Justice Comes for the Archbishop.

Nearly 25 years after Archbishop óscar Romero was assassinated while celebrating Mass in San Salvador, a chance for justice has finally appeared. A judge is expected to rule on Friday in a landmark lawsuit brought against a man accused of being an accomplice in the murder. The venue, however, is not a Salvadoran tribunal but a federal court in Fresno, Calif., where a longtime United States resident, álvaro Saravia, faces civil charges for helping carry out orders to have Archbishop Romero killed.

Mr. Saravia, a former Salvadoran air force captain and close associate of Roberto d'Aubuisson, the founder of El Salvador's ruling right-wing party, is accused of obtaining the assassin's gun, arranging for his transportation to the chapel, and paying him afterwards. The suit, filed on behalf of a relative of the archbishop by the Center for Justice and Accountability, a human rights group, seeks damages for extrajudicial killing and crimes against humanity. Evidence was presented last week, and although Mr. Saravia has gone into hiding and is being tried in absentia, if the judge finds him liable he will face monetary damages.

This case is being watched closely throughout Central America, where fragile new democracies suffer the lingering effects of unpunished wartime crimes. The failure to bring human rights violators to justice encourages more violence, as the killing of Archbishop Romero and the 1998 assassination of Bishop Juan Gerardi in Guatemala sadly illustrated. The lack of arrests in the Romero murder was a signal that Salvadoran armed forces and paramilitary groups enjoyed impunity for their crimes, quickening the country's descent into a brutal 12-year civil war that left more than 75,000 civilians dead.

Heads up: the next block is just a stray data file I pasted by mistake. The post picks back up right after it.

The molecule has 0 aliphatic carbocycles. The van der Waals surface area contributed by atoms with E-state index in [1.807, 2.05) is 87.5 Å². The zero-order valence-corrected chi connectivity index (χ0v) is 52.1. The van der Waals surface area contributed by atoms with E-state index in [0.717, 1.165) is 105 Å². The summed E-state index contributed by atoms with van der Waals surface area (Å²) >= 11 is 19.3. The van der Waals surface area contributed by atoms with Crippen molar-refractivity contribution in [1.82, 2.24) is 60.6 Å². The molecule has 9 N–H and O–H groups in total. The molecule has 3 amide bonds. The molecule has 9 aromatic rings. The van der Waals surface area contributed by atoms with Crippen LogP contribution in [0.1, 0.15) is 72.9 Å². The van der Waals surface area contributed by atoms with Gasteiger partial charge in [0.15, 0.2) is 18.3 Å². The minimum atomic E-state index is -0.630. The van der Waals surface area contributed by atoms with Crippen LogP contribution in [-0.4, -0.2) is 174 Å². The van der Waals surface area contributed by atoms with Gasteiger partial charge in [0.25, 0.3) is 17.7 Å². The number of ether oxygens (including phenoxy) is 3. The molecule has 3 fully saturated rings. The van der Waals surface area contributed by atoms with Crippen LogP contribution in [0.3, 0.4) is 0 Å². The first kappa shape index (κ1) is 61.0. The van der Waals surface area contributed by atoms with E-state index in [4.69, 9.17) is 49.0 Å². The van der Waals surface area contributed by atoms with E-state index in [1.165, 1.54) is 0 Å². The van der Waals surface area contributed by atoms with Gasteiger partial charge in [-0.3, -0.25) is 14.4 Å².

Countries emerging from civil conflict must reconcile the dual needs of consolidating stability and pursuing justice, a difficulty easily exploited by those intent on protecting their own interests. In El Salvador, a sweeping amnesty law rendered the 1993 findings of a United Nations truth commission legally irrelevant. That commission found Mr. d'Aubuisson (who died in 1992) and Mr. Saravia responsible for Archbishop Romero's murder, but neither man could be prosecuted in his homeland.

Thus the best chance for justice stems from the coincidence of Mr. Saravia's residency - he has been in America since at least 1987. Through the Alien Tort Claims Act of 1789, the United States allows foreign citizens to sue people living within American borders. Fortunately, this summer in a case involving the kidnapping of a Mexican doctor, the Supreme Court decided against the Bush administration and affirmed the applicability of the act in human rights cases.

The Saravia trial, while an inspiring exercise in American law, does raise disturbing questions about United States policy. How did Mr. Saravia come to live in California in the first place? Declassified State Department and Central Intelligence Agency documents reveal that the government was aware of Mr. Saravia's alleged involvement in the Romero assassination as early as May 1980. The trial also represents an opportunity to examine, albeit obliquely, the responsibility of the Salvadoran government and its closest ally, the United States, in the events that led to the deaths of tens of thousands of Salvadoran civilians.

It is a sort of redemption, then, that the first trial in this murder is taking place in an American court. Let us hope that justice will be served at last in the case of óscar Romero, and that it will inspire the governments of the United States, El Salvador and other nations to prosecute the many human rights abusers who live openly among us.

Rigoberta Menchú Tum was awarded the Nobel Peace Prize in 1992.

[Source: By Rigoberta Menchú Tum, New York Times, NY, USA, 31Aug04]

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